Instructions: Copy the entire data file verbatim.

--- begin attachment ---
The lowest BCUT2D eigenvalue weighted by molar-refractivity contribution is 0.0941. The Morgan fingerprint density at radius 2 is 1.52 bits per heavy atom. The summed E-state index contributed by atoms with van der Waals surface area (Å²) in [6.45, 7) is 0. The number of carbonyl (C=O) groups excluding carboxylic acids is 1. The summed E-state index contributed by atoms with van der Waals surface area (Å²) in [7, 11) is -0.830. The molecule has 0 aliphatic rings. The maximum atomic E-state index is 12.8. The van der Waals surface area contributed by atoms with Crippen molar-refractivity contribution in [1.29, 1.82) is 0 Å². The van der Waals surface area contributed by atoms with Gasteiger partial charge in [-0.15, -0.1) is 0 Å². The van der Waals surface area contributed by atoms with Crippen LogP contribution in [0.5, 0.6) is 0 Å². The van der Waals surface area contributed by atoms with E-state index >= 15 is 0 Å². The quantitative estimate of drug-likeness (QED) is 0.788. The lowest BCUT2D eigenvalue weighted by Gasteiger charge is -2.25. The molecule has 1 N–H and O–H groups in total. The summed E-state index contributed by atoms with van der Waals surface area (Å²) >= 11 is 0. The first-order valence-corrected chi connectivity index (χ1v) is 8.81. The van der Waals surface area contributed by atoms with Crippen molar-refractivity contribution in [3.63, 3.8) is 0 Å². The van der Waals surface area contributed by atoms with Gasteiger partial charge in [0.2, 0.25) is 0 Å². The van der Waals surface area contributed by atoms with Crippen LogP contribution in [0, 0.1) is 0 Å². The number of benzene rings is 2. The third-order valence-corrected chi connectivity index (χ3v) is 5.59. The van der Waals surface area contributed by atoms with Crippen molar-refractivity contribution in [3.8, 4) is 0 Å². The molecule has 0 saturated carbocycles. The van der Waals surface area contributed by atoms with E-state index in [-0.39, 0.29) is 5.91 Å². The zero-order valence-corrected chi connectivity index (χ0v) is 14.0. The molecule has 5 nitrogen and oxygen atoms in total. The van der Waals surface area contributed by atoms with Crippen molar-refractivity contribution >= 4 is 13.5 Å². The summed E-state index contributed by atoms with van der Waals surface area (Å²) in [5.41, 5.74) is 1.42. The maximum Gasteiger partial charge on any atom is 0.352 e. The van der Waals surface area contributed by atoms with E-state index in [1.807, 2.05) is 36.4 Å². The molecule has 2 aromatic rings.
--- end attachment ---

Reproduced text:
The lowest BCUT2D eigenvalue weighted by molar-refractivity contribution is 0.0941. The Morgan fingerprint density at radius 2 is 1.52 bits per heavy atom. The summed E-state index contributed by atoms with van der Waals surface area (Å²) in [6.45, 7) is 0. The number of carbonyl (C=O) groups excluding carboxylic acids is 1. The summed E-state index contributed by atoms with van der Waals surface area (Å²) in [7, 11) is -0.830. The molecule has 0 aliphatic rings. The maximum atomic E-state index is 12.8. The van der Waals surface area contributed by atoms with Crippen molar-refractivity contribution in [1.29, 1.82) is 0 Å². The van der Waals surface area contributed by atoms with Gasteiger partial charge in [-0.15, -0.1) is 0 Å². The van der Waals surface area contributed by atoms with Crippen LogP contribution in [0.5, 0.6) is 0 Å². The van der Waals surface area contributed by atoms with E-state index >= 15 is 0 Å². The quantitative estimate of drug-likeness (QED) is 0.788. The lowest BCUT2D eigenvalue weighted by Gasteiger charge is -2.25. The molecule has 1 N–H and O–H groups in total. The summed E-state index contributed by atoms with van der Waals surface area (Å²) >= 11 is 0. The first-order valence-corrected chi connectivity index (χ1v) is 8.81. The van der Waals surface area contributed by atoms with Crippen molar-refractivity contribution in [3.63, 3.8) is 0 Å². The van der Waals surface area contributed by atoms with Gasteiger partial charge in [0.2, 0.25) is 0 Å². The van der Waals surface area contributed by atoms with Crippen LogP contribution in [0, 0.1) is 0 Å². The number of benzene rings is 2. The third-order valence-corrected chi connectivity index (χ3v) is 5.59. The van der Waals surface area contributed by atoms with Crippen molar-refractivity contribution in [3.8, 4) is 0 Å². The molecule has 0 saturated carbocycles. The van der Waals surface area contributed by atoms with E-state index in [-0.39, 0.29) is 5.91 Å². The zero-order valence-corrected chi connectivity index (χ0v) is 14.0. The molecule has 5 nitrogen and oxygen atoms in total. The van der Waals surface area contributed by atoms with Crippen molar-refractivity contribution >= 4 is 13.5 Å². The summed E-state index contributed by atoms with van der Waals surface area (Å²) in [5.41, 5.74) is 1.42. The maximum Gasteiger partial charge on any atom is 0.352 e. The van der Waals surface area contributed by atoms with E-state index in [1.807, 2.05) is 36.4 Å². The molecule has 2 aromatic rings.